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Disease information

About the disease

Foot and mouth disease (FMD) is an acute infectious viral disease causing fever, followed by the development of vesicles (blisters) – chiefly in the mouth and on the feet. It is probably more infectious than any other disease affecting animals and spreads rapidly if uncontrolled. Among farm stock, cattle, sheep, pigs, goats and deer are susceptible. Wild and domestic cloven-hooved animals and elephants, hedgehogs and rats are also susceptible.

Any practitioner or owner suspecting the presence of this highly infectious disease must inform their local Animal Health Office immediately.

Clinical signs

The interval between exposure to infection and the appearance of symptoms varies between twenty-four hours and ten days, or even longer. The average time is three to six days.


  • Slobbering and smacking lips.
  • Shivering.
  • Tender and sore feet.
  • Reduced milk yield.
  • Sores and blisters on feet, mouth and teats
  • Raised temperature
  • Raised temperature


  • Sudden lameness.
  • Prefers to lie down.
  • When made to move squeals loudly and hobbles painfully.
  • Blisters form on the upper edge of the hoof, where the skin and horn meet, and on the heels and
  • in the cleft.
  • May extend right round the top of the hoof with the result that the horn becomes separated.
  • Blisters may develop on the snout, tongue or teats.

It is important to remember that Swine Vesicular Disease has identical symptoms to foot-and-mouth disease. Therefore anyone who sees blisters in pigs must report the sighting as suspected foot-and-mouth disease until laboratory tests prove otherwise.


See supporting information for images.

  • Sudden, severe lameness. This is the commonest clinical sign associated with FMD in sheep. Increased heat in affected feet has also been reported, which may be a useful differentiating factor for shepherds if the visible lesions are small.
  • Lies down frequently and is very unwilling to rise. This usually occurs on a flock basis basis but may also occur in small numbers of individuals.
  • When made to rise stands in a half-crouching position, with hind legs brought well forward, reluctant to move.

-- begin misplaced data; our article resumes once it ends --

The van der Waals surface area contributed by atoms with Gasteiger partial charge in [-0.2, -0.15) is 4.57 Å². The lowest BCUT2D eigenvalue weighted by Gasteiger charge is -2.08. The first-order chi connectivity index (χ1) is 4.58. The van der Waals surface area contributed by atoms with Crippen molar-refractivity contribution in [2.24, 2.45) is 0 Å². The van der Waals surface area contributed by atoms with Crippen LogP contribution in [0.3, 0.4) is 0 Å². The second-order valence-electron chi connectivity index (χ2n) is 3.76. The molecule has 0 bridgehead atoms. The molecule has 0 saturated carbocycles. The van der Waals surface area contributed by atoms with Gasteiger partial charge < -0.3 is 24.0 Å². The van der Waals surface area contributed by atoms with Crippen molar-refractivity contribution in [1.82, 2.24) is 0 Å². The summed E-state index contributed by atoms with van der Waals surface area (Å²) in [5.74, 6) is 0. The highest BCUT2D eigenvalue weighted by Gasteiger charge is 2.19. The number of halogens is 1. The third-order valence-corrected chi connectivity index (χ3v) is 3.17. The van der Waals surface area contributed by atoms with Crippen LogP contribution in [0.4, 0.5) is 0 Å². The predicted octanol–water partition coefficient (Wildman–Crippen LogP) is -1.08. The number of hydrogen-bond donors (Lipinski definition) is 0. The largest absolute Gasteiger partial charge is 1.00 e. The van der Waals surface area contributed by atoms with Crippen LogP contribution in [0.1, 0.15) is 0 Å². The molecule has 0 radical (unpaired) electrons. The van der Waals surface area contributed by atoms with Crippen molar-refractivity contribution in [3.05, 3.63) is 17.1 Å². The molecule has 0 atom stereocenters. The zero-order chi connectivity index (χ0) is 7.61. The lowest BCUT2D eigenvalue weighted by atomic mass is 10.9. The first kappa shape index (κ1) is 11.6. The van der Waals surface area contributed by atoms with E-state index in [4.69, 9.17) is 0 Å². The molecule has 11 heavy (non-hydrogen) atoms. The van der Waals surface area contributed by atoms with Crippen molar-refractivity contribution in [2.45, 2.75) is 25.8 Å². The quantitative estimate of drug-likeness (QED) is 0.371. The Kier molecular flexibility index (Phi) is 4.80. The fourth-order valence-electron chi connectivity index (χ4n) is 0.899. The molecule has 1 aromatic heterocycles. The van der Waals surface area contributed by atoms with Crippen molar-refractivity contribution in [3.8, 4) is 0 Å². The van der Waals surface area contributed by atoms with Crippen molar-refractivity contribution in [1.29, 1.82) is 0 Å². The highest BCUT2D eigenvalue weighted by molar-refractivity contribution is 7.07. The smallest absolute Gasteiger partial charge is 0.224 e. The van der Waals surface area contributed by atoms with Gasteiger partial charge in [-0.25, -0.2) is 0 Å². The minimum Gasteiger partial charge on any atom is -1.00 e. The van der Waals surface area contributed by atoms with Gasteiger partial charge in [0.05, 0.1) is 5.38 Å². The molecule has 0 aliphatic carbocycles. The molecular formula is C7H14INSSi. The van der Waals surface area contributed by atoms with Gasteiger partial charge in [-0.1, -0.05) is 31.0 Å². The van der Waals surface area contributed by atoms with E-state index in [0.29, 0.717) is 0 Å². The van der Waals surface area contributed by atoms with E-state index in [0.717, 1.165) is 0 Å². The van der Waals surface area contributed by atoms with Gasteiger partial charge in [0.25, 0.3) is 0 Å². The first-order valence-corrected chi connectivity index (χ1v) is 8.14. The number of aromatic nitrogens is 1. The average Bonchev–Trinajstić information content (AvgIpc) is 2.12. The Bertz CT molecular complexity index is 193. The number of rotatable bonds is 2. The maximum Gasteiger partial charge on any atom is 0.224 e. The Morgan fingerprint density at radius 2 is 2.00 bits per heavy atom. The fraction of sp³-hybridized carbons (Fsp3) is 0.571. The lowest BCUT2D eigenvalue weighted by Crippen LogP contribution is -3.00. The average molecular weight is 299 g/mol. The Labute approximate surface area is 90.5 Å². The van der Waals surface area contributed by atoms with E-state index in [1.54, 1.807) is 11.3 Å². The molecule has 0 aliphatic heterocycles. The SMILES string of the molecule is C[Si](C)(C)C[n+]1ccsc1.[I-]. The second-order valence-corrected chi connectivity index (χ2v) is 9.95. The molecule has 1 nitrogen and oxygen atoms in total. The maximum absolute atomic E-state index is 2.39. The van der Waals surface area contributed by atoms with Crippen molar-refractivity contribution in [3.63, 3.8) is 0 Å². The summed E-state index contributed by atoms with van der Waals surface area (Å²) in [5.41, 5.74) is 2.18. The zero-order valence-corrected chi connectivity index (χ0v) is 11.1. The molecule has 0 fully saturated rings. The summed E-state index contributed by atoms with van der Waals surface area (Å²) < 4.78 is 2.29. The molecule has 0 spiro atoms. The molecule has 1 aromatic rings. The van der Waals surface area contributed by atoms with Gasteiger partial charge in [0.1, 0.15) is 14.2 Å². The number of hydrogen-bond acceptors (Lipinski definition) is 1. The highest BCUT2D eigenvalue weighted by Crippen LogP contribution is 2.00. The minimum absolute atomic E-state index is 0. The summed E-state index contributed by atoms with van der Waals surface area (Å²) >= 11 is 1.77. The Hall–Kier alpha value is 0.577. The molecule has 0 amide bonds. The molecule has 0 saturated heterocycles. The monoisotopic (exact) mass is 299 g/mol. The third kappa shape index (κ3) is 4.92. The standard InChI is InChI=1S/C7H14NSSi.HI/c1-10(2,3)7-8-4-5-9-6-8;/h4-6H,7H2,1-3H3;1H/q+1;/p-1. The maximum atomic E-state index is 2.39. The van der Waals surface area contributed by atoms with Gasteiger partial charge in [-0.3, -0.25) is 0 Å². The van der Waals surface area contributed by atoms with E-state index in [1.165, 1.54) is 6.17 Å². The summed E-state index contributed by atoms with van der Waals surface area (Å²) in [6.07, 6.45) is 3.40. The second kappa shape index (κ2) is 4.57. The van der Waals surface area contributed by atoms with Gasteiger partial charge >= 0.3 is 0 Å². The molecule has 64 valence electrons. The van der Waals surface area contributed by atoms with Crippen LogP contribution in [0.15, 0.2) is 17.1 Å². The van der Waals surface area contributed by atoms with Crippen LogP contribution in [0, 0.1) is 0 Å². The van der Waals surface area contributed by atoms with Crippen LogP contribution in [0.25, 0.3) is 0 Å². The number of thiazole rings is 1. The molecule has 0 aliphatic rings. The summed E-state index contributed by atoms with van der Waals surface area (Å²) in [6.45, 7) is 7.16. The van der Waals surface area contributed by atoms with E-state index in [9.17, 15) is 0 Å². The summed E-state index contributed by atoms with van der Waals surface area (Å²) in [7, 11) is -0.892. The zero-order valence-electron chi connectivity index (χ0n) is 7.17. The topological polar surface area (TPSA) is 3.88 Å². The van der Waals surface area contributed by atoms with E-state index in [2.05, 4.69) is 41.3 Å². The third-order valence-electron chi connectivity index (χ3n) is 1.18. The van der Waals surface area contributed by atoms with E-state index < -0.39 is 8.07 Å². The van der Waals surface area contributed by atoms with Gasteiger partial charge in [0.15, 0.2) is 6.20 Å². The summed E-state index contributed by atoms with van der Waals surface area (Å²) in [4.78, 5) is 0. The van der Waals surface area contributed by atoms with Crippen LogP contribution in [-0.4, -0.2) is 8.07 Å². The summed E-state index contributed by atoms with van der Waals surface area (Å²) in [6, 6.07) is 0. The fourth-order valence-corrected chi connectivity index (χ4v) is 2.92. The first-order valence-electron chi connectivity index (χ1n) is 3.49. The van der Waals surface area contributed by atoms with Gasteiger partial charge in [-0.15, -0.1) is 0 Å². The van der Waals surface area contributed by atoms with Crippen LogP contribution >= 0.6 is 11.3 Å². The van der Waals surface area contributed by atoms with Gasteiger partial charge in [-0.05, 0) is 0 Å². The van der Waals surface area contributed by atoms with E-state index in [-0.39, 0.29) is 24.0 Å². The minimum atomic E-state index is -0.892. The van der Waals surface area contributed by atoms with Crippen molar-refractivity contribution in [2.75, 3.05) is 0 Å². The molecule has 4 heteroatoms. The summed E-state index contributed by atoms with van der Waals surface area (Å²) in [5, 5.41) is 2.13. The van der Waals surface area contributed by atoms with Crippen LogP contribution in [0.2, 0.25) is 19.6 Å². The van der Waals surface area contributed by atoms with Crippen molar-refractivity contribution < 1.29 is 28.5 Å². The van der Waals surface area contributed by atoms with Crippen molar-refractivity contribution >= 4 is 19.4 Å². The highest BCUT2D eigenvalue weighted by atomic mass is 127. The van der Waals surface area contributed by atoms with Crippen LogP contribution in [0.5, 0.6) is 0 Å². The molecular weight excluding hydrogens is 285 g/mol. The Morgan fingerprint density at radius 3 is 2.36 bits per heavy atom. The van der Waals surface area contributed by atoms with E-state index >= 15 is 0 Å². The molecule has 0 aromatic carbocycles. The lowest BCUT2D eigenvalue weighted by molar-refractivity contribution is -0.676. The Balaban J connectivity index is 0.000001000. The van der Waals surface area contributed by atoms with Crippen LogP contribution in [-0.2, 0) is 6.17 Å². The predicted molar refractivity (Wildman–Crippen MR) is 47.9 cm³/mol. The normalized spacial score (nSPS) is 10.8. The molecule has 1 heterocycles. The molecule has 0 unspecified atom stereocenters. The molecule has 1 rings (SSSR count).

• Blisters may be found on the hoof where the horn joins the skin, which may extend all round the coronet and in the cleft of the foot. When they burst the horn is separated from the tissues underneath, and hair round the hoof may appear damp. Hair around the coronary band may have to be reflected to see the lesions. Vesicles may often also be seen on the bulbs of the heel.
  • Sheep showing signs of lameness as a result of FMD may go sound after footbathing. It is therefore important that sheep in controlled areas are not footbathed in case this masks clinical signs associated with the onset of FMD.
  • Blisters in the mouth are not always apparent but, when they do develop, form on the dental pad and sometimes the tongue. Instances of sheep standing smacking their lips have been recorded during the current outbreak. Blisters developing on teats have also been reported in some instances.
  • The severity of the disease varies considerably with the breed of sheep, the virulence of the strain of virus and the environmental conditions. It should be remembered that clinical signs are often difficult to spot in sheep and looking at in contact cattle may be useful. Likewise, any goats on the same premises should also be examined.
  • FMD does not usually cause mortality in adult sheep. However, as in the young of other susceptible species, the virus has a high affinity for the cardiac tissue of lambs, and may cause their death through heart failure. Cases of myocarditis have been observed in the current outbreak.